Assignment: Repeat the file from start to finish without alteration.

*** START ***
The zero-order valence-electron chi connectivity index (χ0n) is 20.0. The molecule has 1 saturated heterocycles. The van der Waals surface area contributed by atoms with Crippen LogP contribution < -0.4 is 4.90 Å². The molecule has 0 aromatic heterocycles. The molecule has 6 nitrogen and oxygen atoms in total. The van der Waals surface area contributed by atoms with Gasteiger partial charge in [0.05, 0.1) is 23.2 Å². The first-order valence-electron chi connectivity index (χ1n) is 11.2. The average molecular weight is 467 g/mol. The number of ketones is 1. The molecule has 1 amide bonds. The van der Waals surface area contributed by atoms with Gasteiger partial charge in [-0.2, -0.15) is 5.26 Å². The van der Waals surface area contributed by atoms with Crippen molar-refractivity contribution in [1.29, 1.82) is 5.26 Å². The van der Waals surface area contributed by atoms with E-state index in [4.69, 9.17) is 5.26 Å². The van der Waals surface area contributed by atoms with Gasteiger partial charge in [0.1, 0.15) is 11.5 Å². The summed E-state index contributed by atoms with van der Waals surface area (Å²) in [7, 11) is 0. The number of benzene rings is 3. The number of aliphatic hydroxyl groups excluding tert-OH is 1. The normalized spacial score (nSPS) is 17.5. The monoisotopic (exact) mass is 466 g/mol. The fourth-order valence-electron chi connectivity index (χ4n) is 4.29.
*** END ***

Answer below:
The zero-order valence-electron chi connectivity index (χ0n) is 20.0. The molecule has 1 saturated heterocycles. The van der Waals surface area contributed by atoms with Crippen LogP contribution < -0.4 is 4.90 Å². The molecule has 0 aromatic heterocycles. The molecule has 6 nitrogen and oxygen atoms in total. The van der Waals surface area contributed by atoms with Gasteiger partial charge in [0.05, 0.1) is 23.2 Å². The first-order valence-electron chi connectivity index (χ1n) is 11.2. The average molecular weight is 467 g/mol. The number of ketones is 1. The molecule has 1 amide bonds. The van der Waals surface area contributed by atoms with Gasteiger partial charge in [-0.2, -0.15) is 5.26 Å². The van der Waals surface area contributed by atoms with Crippen molar-refractivity contribution in [1.29, 1.82) is 5.26 Å². The van der Waals surface area contributed by atoms with E-state index in [4.69, 9.17) is 5.26 Å². The van der Waals surface area contributed by atoms with Gasteiger partial charge in [0.1, 0.15) is 11.5 Å². The summed E-state index contributed by atoms with van der Waals surface area (Å²) in [7, 11) is 0. The number of benzene rings is 3. The number of aliphatic hydroxyl groups excluding tert-OH is 1. The normalized spacial score (nSPS) is 17.5. The monoisotopic (exact) mass is 466 g/mol. The fourth-order valence-electron chi connectivity index (χ4n) is 4.29.